V-8 Berkeley Super Reverb Amp
V-8 Berkeley Super Reverb Amp, Rear View
|Vox Berkeley Specifications
||V-8 - 17 watts RMS (tube power)
V1081 - 18 watts RMS (solid state)
V1083 - 35 watts (solid state)
|V-8 - One channel, two inputs. Volume, treble, bass, reverb, tremolo speed and depth controls
V1081- One channel, three inputs. Volume, treble, bass, reverb, tremolo speed and depth controls plus MRB
V1083 - Two channel amp, two inputs each. Channel one: volume, treble, bass, reverb, tremolo speed and depth, E-tuner. Channel two: volume, treble, bass, MRB.
||V-8 and V4081 - 2 Celestion 10" speakers
V4083 - 2 Vox "Gold Bulldog" Oxford 10" speakers
||8.5" H x 27" W x 9" D (head)
17.5" H x 27" W x 9" D (speaker cabinet less trolley)
||cover, chrome swivel stand, foot pedal.
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In September 1965, Thomas Organ inked an agreement with the parent company of Vox, Jennings Musical Instruments (JMI) of Dartford, Kent UK, making Thomas the sole Vox distributor for North America.
The first shipments of British made Vox amps, organs and guitars landed in the Thomas Organ warehouses in Sepulveda California in November, 1964. With the British music invasion now fully in overdrive, the demand for Vox gear in the states exceeded the production abilities of JMI. Vox gear was in scarce supply in the United States.
One of the Vox amps Thomas Organ imported from JMI was the AC-10 Super Reverb Twin. Thomas Organ renamed this UK tube model the "Berkeley" for the U.S. marketplace.
By mid 1966, the inability of JMI to produce Vox gear in adequate numbers to satisfy the US market plus the high costs of importation drove Thomas Organ to renegotiate the distribution agreement they had signed with Vox only a year earlier. Thomas wanted to stop the importation of Vox gear from JMI. They wanted to build their own Vox gear in their organ production facilities in California. After a one time royalty was paid to JMI, Thomas Organ was free to build Vox gear of their own design. Importation of Vox products from JMI ceased almost immediately.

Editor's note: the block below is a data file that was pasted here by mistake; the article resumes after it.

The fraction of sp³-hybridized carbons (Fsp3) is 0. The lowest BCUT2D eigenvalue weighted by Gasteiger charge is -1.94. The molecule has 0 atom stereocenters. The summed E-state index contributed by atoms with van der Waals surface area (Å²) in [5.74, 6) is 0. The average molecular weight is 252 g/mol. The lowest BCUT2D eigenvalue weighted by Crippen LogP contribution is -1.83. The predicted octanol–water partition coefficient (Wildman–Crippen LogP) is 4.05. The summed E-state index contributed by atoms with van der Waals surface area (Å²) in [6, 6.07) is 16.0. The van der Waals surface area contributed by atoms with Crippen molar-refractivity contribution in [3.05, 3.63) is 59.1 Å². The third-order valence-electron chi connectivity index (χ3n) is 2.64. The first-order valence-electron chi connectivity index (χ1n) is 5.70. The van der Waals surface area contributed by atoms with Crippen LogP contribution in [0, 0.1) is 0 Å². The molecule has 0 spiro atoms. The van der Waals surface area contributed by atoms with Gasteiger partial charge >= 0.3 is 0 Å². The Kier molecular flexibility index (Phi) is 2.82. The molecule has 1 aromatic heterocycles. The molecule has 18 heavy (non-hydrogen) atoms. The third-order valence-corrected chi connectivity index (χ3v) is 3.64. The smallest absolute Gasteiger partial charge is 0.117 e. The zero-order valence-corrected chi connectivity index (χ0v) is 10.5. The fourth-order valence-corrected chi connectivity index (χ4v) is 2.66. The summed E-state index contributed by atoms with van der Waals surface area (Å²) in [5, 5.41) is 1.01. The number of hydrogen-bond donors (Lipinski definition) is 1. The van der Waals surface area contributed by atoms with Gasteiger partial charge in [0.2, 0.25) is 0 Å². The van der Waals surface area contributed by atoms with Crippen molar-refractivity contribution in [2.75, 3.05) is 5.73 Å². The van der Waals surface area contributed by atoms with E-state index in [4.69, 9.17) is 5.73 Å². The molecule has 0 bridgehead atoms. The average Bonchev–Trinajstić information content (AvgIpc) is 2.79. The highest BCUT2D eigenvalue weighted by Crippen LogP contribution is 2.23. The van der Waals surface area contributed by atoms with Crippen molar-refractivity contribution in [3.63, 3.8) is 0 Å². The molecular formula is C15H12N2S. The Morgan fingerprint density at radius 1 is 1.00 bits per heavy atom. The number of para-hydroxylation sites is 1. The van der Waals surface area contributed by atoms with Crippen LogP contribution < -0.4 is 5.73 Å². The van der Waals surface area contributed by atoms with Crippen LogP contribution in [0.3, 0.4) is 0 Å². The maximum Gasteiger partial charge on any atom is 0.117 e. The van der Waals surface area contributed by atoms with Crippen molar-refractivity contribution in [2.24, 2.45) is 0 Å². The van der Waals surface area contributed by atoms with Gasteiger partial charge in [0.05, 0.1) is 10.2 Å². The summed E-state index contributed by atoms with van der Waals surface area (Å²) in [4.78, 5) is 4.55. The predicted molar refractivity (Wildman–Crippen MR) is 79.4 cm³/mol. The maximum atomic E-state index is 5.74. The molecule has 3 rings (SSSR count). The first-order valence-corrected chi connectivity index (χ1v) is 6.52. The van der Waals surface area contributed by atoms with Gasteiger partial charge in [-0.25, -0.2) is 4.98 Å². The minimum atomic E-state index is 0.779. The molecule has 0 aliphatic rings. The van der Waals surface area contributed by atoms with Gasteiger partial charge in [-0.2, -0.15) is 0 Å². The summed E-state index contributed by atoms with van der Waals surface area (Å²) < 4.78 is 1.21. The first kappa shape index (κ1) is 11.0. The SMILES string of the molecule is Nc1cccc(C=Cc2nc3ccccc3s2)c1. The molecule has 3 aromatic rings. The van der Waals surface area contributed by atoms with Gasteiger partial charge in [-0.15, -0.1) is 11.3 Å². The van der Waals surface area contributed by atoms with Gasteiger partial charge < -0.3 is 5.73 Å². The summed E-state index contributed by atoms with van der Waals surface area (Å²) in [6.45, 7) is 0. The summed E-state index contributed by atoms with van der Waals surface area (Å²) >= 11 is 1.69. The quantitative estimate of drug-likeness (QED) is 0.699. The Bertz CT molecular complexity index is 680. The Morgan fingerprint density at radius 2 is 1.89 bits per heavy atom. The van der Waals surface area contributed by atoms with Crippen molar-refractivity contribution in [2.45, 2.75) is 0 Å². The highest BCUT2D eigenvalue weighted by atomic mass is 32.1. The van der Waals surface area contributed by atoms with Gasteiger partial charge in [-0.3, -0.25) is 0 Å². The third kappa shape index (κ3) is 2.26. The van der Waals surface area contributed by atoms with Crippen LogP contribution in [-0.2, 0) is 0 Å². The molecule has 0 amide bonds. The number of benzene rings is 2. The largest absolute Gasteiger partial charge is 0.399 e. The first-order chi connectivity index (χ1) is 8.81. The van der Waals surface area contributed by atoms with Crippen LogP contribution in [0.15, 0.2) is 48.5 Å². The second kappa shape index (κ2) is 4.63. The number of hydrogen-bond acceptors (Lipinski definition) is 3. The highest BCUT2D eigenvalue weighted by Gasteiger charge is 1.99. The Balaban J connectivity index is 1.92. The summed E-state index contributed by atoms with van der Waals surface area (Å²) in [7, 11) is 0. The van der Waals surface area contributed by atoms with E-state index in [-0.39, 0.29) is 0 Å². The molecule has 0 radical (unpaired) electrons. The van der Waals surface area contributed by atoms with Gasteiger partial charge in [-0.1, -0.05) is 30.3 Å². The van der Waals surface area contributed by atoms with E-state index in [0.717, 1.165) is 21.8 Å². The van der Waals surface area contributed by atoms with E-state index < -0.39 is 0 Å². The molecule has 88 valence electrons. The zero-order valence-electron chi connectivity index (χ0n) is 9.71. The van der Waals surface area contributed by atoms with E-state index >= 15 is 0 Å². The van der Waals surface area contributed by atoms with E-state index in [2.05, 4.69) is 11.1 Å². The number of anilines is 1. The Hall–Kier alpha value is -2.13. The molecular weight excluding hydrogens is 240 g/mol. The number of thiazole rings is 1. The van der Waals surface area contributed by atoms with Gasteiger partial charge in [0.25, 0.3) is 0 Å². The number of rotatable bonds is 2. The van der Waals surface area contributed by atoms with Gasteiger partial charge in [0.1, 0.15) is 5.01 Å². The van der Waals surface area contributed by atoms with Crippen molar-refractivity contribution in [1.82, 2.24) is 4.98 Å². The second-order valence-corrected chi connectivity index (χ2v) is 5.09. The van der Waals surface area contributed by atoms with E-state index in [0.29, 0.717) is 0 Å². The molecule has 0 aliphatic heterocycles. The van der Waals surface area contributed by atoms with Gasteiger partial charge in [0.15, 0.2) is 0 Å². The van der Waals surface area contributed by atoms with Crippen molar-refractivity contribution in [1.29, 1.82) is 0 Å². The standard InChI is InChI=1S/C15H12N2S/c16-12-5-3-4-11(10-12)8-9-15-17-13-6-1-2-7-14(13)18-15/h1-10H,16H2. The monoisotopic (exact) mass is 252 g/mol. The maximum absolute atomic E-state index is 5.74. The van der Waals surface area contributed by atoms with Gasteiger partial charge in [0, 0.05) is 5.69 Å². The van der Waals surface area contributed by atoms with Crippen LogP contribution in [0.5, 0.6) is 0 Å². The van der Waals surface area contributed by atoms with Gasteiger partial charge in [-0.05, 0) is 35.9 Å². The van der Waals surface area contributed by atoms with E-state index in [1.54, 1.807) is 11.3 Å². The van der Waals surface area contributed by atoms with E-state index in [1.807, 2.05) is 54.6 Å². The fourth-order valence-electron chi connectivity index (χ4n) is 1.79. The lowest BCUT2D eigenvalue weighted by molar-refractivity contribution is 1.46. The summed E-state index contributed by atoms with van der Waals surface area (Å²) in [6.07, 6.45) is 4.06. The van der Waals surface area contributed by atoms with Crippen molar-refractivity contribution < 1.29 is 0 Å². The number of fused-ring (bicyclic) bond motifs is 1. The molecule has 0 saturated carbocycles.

Thomas Organ introduced their first US designed Vox amps in late 1965. The first US Vox amps were the V-1 Pathfinder, V-2 Pacemaker, V-3 Cambridge Reverb, V-4 Essex bass, and the V-8 Berkeley Super Reverb. All of these models were powered by tubes.
The V-8 Berkeley Super Reverb was an all tube guitar amplifier loosely based on the JMI AC-15. The Berkeley Super Reverb had two cathode biased EL-84s along with an EZ81 rectifier, three ECC83 (12AX7) and one ECC82 (12AU7) tubes. The amp featured "top boost" tone controls, tremolo and reverb. It did not have the elaborate Vib/Trem circuitry of the JMI AC-15.
The matching 16 ohm 2 x 10" speaker cabinet for the V-8 Berkeley had English made Celestion speakers and a chrome roller stand.
Thomas Organ viewed tube circuits as old fashioned and archaic. By mid 1966, the original US Vox tube amps were phased out and replaced with similar solid state version. The V-8 "Tube" Berkely Super Reverb was replaced with the transistorized V1081 Vox Berkeley II. The Berkely II featured the same controls and features as the tube model. This model utilized germanium transistors in an 18 watt output section. The pre-amp was hard wired to the power section, making repairs to the Berkeley II a serviceman's nightmare. As many as thirty wires had to be de-soldered and then re-soldered each time a service tech wanted to check the amplifier out for repairs.
The four ohm V4082 Berkeley II speaker cabinet and trolley had two 10" Vox "Gold Bulldog" speakers made by Oxford Speaker of Chicago IL.
The V1083 Berkeley III Super Reverb was introduced in the 1968 catalog and featured a more powerful 32 watt amplifier section. The all transistorized Berekely III also added a second channel and included tremolo, reverb and MRB.
The four ohm V4083 Berkeley III speaker cabinet and trolley was identical to the Berkeley II and also used a pair of the Chicago made Oxford/Vox 10 inch "Gold Bulldog" speakers.
All the Berkeley models were piggyback versions of the Cambridge Reverb.
The V1081 Vox Berkeley II amp and cab retailed for $399.90 in 1966. Adjusted for inflation, the current retail price of the Berkeley II would be almost $3000. Does that explain why your dad wouldn't allow you to buy one?